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F2 Insight: Williams JPH1B testing analysis
Following an extensive upgrade package implemented by MotorSport Vision and the Williams F1 team, the revised Williams JPH1B F2 car found significant gains over last year's car during recent tests in Barcelona and Portimão.

Among the many upgrades installed over the winter, the car boasts a significantly improved aerodynamic package that has increased maximum downforce by 30% and aerodynamic efficiency by 24%. To see a full technical guide of the upgraded car click here.

The aerodynamic improvements, coupled with a reduced operating weight, increased power and several other revisions, meant the car was almost three seconds a lap faster than its 2009 predecessor during testing - despite less than ideal track conditions and with further development and set up improvements to come. In the wake of that success, formulatwo.com takes a deeper look at the statistics to see how the Williams JPH1B currently matches up against last year's F2 car.

1. Lap Time

Almost immediately the JPH1B was faster than its predecessor, with official test driver Steven Kane and 2009 FIA Formula Two Champion Andy Soucek finding up to two seconds per lap straight out of the box in Barcelona. Soucek ended the day with a best time of 1m35.7 seconds, which compares remarkably to the best effort of a 1m38.096s set when F2 visited the circuit for the final round of 2009.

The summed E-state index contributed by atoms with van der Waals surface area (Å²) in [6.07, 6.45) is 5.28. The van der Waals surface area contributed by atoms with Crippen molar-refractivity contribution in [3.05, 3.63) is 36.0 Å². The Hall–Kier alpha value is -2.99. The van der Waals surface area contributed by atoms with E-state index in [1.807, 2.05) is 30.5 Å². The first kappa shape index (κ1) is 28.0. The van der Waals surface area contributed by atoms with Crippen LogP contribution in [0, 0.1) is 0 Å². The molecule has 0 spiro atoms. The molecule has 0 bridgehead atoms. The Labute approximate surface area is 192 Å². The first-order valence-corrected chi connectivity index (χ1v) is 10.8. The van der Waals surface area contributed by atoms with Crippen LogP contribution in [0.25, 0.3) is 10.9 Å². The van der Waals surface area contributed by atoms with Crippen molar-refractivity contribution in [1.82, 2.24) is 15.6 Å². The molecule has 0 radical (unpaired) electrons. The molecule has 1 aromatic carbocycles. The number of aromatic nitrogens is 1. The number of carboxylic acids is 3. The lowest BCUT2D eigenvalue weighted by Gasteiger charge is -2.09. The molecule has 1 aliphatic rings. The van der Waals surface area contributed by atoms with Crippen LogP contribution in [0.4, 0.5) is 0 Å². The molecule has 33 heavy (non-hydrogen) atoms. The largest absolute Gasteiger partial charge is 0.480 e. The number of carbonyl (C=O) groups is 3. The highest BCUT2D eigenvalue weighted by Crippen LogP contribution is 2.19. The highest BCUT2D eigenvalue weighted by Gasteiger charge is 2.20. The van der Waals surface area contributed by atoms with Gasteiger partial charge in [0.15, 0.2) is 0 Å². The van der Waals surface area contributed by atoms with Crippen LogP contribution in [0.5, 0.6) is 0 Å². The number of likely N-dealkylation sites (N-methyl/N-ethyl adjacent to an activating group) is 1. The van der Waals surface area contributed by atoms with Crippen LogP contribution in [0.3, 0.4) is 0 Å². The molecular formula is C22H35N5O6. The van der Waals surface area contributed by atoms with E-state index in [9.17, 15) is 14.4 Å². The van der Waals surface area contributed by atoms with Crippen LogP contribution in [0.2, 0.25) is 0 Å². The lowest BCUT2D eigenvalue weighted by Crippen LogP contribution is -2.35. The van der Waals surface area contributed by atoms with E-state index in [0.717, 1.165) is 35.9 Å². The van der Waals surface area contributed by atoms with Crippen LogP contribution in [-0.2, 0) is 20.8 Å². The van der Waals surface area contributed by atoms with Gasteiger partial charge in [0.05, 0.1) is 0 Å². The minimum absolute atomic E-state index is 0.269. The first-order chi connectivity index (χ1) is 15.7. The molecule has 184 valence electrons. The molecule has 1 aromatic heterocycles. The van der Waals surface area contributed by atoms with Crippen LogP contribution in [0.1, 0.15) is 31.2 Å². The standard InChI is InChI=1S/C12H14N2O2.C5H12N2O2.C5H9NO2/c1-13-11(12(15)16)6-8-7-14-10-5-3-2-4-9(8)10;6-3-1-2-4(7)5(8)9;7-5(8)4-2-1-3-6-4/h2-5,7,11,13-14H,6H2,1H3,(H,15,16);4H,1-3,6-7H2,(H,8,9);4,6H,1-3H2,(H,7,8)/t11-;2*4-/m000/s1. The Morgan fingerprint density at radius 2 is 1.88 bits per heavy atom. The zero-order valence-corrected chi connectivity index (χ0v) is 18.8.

Similar gains followed in Portimão, with Soucek's best of 1m33.28s proving 2.157s faster than the previous best effort during 2009 winter testing. Impressively, his benchmark in the JPH1B was almost three tenths faster than the 2009 pole time for Formula Renault 3.5.

F2 Comparison

2. Track Gain

In Barcelona, the JPH1B's best time of 1:35.7s represented a gain of more than 2.3 seconds per lap. The circuit itself is approximately 2.875 miles, or 4.665 kilometers, from start to finish. The gain in lap time therefore translates to an improvement of 114 meters over a single lap - the equivalent of almost 40 car lengths.

Portimão yielded almost the exact same gains. At the hands of Andy Soucek the car found more than 2.157 seconds per lap - equivalent to a gain of 105 meters, or more than 36 car lengths. On average, the F2 car improved by 110 meters per lap over both Barcelona and Portimão.

3. Potential Race Gains

Both races during Formula Two's finale to the 2009 season in Barcelona lasted 20 laps. At this length, the new JPH1B would finish more than 2.2km ahead of its 2009 predecessor. As the 2010 car crossed the finish line, the 2009 JPH1 would effectively be exiting Campsa, or Turn 9, more than 48 seconds behind.

In Portimão, the JPH1B's improved pace effectively translates into a lead of more than 2.1km, or 43 seconds, at the end of a 20 lap race. With race distances increased to 35 and 45 minutes for 2010, and more improvements to come, such gains could prove even more significant this season.

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